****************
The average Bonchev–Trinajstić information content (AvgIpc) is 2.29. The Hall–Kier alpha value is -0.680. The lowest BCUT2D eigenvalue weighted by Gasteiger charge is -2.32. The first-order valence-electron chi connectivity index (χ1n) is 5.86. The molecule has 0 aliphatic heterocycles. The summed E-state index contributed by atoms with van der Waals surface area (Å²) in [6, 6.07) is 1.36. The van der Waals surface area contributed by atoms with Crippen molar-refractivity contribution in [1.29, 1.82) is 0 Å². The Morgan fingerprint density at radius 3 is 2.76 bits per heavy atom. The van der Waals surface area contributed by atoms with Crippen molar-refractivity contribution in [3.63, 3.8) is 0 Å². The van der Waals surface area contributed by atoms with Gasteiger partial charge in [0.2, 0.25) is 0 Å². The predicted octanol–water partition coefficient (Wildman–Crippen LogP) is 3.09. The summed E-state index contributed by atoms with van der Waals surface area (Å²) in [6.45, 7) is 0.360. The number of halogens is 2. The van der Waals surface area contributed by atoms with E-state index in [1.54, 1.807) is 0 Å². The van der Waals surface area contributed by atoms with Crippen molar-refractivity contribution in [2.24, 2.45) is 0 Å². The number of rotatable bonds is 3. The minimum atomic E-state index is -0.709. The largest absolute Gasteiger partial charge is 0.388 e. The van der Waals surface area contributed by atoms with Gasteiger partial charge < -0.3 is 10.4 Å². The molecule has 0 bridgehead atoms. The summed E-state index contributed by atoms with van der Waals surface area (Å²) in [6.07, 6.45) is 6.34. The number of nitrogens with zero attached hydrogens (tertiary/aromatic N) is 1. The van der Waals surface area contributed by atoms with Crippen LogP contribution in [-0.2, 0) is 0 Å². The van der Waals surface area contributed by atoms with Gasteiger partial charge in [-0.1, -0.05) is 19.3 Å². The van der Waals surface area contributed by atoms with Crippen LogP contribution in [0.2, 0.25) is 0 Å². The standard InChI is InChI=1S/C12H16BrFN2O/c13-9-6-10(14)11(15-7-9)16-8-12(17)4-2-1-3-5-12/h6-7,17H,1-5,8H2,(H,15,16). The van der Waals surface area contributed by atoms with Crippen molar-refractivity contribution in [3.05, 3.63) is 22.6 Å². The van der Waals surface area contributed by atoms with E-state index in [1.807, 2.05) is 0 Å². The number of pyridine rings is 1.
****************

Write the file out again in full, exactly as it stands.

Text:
The average Bonchev–Trinajstić information content (AvgIpc) is 2.29. The Hall–Kier alpha value is -0.680. The lowest BCUT2D eigenvalue weighted by Gasteiger charge is -2.32. The first-order valence-electron chi connectivity index (χ1n) is 5.86. The molecule has 0 aliphatic heterocycles. The summed E-state index contributed by atoms with van der Waals surface area (Å²) in [6, 6.07) is 1.36. The van der Waals surface area contributed by atoms with Crippen molar-refractivity contribution in [1.29, 1.82) is 0 Å². The Morgan fingerprint density at radius 3 is 2.76 bits per heavy atom. The van der Waals surface area contributed by atoms with Crippen molar-refractivity contribution in [3.63, 3.8) is 0 Å². The van der Waals surface area contributed by atoms with Gasteiger partial charge in [0.2, 0.25) is 0 Å². The predicted octanol–water partition coefficient (Wildman–Crippen LogP) is 3.09. The summed E-state index contributed by atoms with van der Waals surface area (Å²) in [6.45, 7) is 0.360. The number of halogens is 2. The van der Waals surface area contributed by atoms with E-state index in [1.54, 1.807) is 0 Å². The van der Waals surface area contributed by atoms with Crippen molar-refractivity contribution in [2.24, 2.45) is 0 Å². The number of rotatable bonds is 3. The minimum atomic E-state index is -0.709. The largest absolute Gasteiger partial charge is 0.388 e. The van der Waals surface area contributed by atoms with Gasteiger partial charge < -0.3 is 10.4 Å². The molecule has 0 bridgehead atoms. The summed E-state index contributed by atoms with van der Waals surface area (Å²) in [6.07, 6.45) is 6.34. The number of nitrogens with zero attached hydrogens (tertiary/aromatic N) is 1. The van der Waals surface area contributed by atoms with Crippen LogP contribution in [-0.2, 0) is 0 Å². The van der Waals surface area contributed by atoms with Gasteiger partial charge in [-0.1, -0.05) is 19.3 Å². The van der Waals surface area contributed by atoms with Crippen LogP contribution in [0.2, 0.25) is 0 Å². The standard InChI is InChI=1S/C12H16BrFN2O/c13-9-6-10(14)11(15-7-9)16-8-12(17)4-2-1-3-5-12/h6-7,17H,1-5,8H2,(H,15,16). The van der Waals surface area contributed by atoms with Crippen molar-refractivity contribution in [3.05, 3.63) is 22.6 Å². The van der Waals surface area contributed by atoms with E-state index in [1.807, 2.05) is 0 Å². The number of pyridine rings is 1.